The January 22 start of landmark Syria peace talks in Geneva will be difficult to keep to as the war worsens and fallout spreads across the Middle East, analysts say.
"At long last and for the first time, the Syrian government and opposition will meet at the negotiating table instead of the battlefield," said UN leader Ban Ki-moon as he announced the date.
The conference would be the "best opportunity" to halt the bloodshed, according to US Secretary of State John Kerry, whose country helped broker the meeting with the UN and Russia.
But few observers see any chance of dousing the wildfires turning Syria into an inferno of conflict.
The conference guest list is not agreed, the international powers are divided and cannot control the carnage and bitterness between President Bashar al-Assad and the fractured Syrian opposition runs deep.
The UN says it can no longer estimate a death toll which it puts at well over 100,000. More than three million people will have fled to neighboring countries by the end of the year and UN envoy to Iraq, Nickolay Mladenov warned the UN Security Council on Monday of the growing spillover of extremists groups from Syria into Iraq where thousands have been killed this year.
Salman Shaikh, director of the Brookings Doha Centre think tank, said the fact that the United Nations has announced a date is already a positive sign.
But he put the chances of the Geneva meeting going ahead at only "50-50" and said it was "hostage to the situation on the ground."
"January 22 is still a long way off," said Richard Gowan, director of New York University's Center for International Cooperation.
"The Syrian army has been scoring new victories over the rebels, and could intensify its efforts to strengthen its military position before the talks."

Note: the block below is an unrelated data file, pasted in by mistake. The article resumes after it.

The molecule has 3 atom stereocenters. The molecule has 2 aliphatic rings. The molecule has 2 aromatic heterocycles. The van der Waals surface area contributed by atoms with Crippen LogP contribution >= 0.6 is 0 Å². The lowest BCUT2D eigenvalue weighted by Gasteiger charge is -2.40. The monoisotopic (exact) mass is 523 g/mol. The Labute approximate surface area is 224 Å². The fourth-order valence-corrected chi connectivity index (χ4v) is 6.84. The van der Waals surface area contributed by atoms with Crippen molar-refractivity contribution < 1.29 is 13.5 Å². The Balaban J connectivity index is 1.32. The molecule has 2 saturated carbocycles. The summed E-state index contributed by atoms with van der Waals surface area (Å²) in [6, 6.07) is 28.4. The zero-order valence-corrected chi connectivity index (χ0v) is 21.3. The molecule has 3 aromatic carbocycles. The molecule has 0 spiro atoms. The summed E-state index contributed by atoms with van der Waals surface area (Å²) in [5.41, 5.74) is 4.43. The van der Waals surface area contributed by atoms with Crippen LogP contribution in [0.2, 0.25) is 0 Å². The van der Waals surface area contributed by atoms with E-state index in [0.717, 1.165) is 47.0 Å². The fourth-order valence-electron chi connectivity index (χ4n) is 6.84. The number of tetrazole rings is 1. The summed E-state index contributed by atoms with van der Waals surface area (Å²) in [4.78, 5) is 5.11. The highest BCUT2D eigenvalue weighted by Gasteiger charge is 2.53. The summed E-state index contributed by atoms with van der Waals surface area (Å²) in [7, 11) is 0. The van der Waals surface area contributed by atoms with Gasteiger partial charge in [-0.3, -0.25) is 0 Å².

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UN-Arab League peace envoy Lakhdar Brahimi will meet with US and Russian officials on December 20 to try to sort invitations to Geneva.
Who will represent the rebels? Will the government delegation be empowered to take critical decisions? Should Iran, an Assad backer, and Saudi Arabia, supporter of the opposition, be included? "The answers to these questions will be critical," commented one UN diplomat following negotiations.
The opposition has to go, according to Shaikh. "It is weak and it needs the legitimacy that has been conferred on it by the international community. And they don't want to be the ones who are blamed for the failure of the talks by not showing up."
The rebels are "running a huge risk" by going, he added however. "If there are no real achievements and the situation on the ground is the same if not worse ... then of course this group of individuals from the opposition will be facing severe criticism."
Iran's presence would be controversial as it has not yet supported a declaration by the major powers from June, 2012 which called for a transitional government in Syria.
Ban and western leaders have stressed that the new conference must concentrate on how to carry out that declaration.
Gowan at NYU said the UN, United States and Russia want the conference to happen now a date has been set. "But there is still a high chance of the talks derailing once they begin. Or they could result in a very limp compromise if the negotiators are not serious."
"Is it going to be easy to get to January 22 without any hiccups? Probably not," said the UN spokesman Martin Nesirky acknowledging the obstacles. The conference will be the start of "a process," he added, downplaying expectations for immediate results.
Ban said both sides in the conflict "can and must begin now to take steps to help the Geneva conference succeed, including toward the cessation of violence, humanitarian access, release of detainees and return of Syrian refugees and internally displaced people to their homes."
The backers of both sides say the next few weeks will be a major test of the international community's ability to ability to put out the flames in Syria.